From the Director’s Corner: New Paradigms for Counseling the Gifted and Talented Pupil or Driving a Toaster Through a Carwash: Helping the Gifted Survive the Great Unknown
By Morgan Appel
As a bit of a cinephile and self-proclaimed anachronism, I’ve recently developed a fixation with the manned space flight missions of the 1960s and early 1970s and related films. Beyond the fact that we were able to accomplish these feats with less available technology than is present in most modern automobiles, I never fail to amaze at our ability to realize JFK’s promise to send man to the moon by 1969. This was a clearly defined mission that served as one of the greatest collaborative achievements in the history of humankind. Another such achievement, chronicled in 1995’s landmark movie Apollo 13
, was the rescue of the eponymous lunar mission. Through sheer creative force, teams of astronauts, flight engineers and others convened to divine unique and seemingly impossible solutions to save the flight crew and to preserve the delicate reputation of the National Aeronautics and Space Administration (NASA).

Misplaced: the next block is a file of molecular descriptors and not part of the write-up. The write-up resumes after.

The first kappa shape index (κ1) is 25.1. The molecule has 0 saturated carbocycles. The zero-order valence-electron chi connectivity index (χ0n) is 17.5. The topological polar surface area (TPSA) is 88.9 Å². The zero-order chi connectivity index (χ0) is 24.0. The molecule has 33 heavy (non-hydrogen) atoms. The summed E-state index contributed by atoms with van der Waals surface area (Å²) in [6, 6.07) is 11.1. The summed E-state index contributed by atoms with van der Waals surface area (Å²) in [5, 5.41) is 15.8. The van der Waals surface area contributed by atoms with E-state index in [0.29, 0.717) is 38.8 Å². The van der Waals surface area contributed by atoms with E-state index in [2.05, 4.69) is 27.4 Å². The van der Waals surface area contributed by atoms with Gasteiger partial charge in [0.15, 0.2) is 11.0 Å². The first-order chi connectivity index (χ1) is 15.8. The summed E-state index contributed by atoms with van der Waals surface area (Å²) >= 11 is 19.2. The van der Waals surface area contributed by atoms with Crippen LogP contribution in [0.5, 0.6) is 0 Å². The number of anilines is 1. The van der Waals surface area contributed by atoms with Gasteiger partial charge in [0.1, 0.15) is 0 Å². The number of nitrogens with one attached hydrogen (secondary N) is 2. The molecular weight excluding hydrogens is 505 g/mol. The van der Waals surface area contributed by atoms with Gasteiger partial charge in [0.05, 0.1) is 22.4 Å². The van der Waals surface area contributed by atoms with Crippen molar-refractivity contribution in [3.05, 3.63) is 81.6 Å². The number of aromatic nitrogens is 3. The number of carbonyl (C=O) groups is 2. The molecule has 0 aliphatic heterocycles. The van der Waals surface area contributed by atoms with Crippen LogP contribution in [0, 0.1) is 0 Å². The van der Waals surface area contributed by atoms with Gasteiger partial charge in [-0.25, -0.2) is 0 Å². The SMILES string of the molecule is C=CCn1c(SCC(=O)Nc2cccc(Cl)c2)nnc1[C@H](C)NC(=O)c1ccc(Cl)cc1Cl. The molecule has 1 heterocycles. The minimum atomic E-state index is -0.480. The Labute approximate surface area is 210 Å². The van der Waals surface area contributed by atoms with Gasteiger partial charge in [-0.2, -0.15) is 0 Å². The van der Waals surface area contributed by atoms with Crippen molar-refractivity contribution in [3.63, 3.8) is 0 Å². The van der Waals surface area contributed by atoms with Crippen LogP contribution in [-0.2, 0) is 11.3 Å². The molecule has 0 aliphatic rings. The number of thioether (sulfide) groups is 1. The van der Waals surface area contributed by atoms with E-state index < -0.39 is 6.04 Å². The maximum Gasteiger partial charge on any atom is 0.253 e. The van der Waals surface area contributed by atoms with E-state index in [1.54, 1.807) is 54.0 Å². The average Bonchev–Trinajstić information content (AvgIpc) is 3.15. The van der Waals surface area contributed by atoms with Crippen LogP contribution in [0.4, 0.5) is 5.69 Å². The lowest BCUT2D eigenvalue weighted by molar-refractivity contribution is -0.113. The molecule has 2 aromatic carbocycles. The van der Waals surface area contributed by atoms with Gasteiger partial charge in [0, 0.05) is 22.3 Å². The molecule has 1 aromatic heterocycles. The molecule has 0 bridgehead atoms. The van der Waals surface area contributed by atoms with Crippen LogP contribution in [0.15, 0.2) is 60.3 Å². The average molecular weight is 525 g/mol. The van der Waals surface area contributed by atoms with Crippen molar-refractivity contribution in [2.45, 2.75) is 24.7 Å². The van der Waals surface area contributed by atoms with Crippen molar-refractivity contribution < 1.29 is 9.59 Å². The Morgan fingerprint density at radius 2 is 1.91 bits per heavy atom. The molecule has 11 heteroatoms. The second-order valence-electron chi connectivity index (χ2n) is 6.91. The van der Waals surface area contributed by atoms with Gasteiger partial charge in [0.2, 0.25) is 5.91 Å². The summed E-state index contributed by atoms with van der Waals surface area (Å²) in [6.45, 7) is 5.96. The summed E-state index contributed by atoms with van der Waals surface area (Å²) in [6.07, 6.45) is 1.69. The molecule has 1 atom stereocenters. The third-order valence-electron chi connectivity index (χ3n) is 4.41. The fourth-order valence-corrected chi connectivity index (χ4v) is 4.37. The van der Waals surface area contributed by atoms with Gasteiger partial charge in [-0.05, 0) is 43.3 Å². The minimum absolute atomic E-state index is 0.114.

A critical point in the movie finds Command Module Pilot Jack Swigert surveying instrument condensation and other factors, commenting aloud that the return to Earth would be ‘like driving a toaster through a carwash.’
One might liken the experience to counseling the gifted and talented pupil in the present environment for teaching and learning. Beyond marked shifts in policies and priorities among policymakers and educators, particular socio-affective characteristics—multipotentiality; indecision; and perfectionism among them—call for great precision in uncertain and sometimes daunting circumstances. Indeed, guiding the gifted pupil toward academic and career satisfaction is not only a team effort—but much akin to driving a toaster through a carwash.’ Swigert’s statement rings especially true when counselors familiar with the gifted and talented are overwhelmed by demand or absent altogether from our public schools.
A presentation currently available from the Education Department considers the cognitive and affective needs of gifted and talented pupils and cooperative counseling paradigms that might best suit them as they move forward through life. The ideas presented therein are often times unconventional and labor intensive—but as we know from Apollo 13 (the mission and the movie), these efforts are well worth it and are likely to lead to ongoing innovation in the field. To paraphrase JFK’s compelling address at Rice University (1962), we do these things ‘…not because they are easy, but because they are hard, because (they) will serve to organize and measure the best of our energies and skills.’
For more information about this article, presentation or topic, please contact Morgan Appel, director of UC San Diego Extension's Education Department at firstname.lastname@example.org
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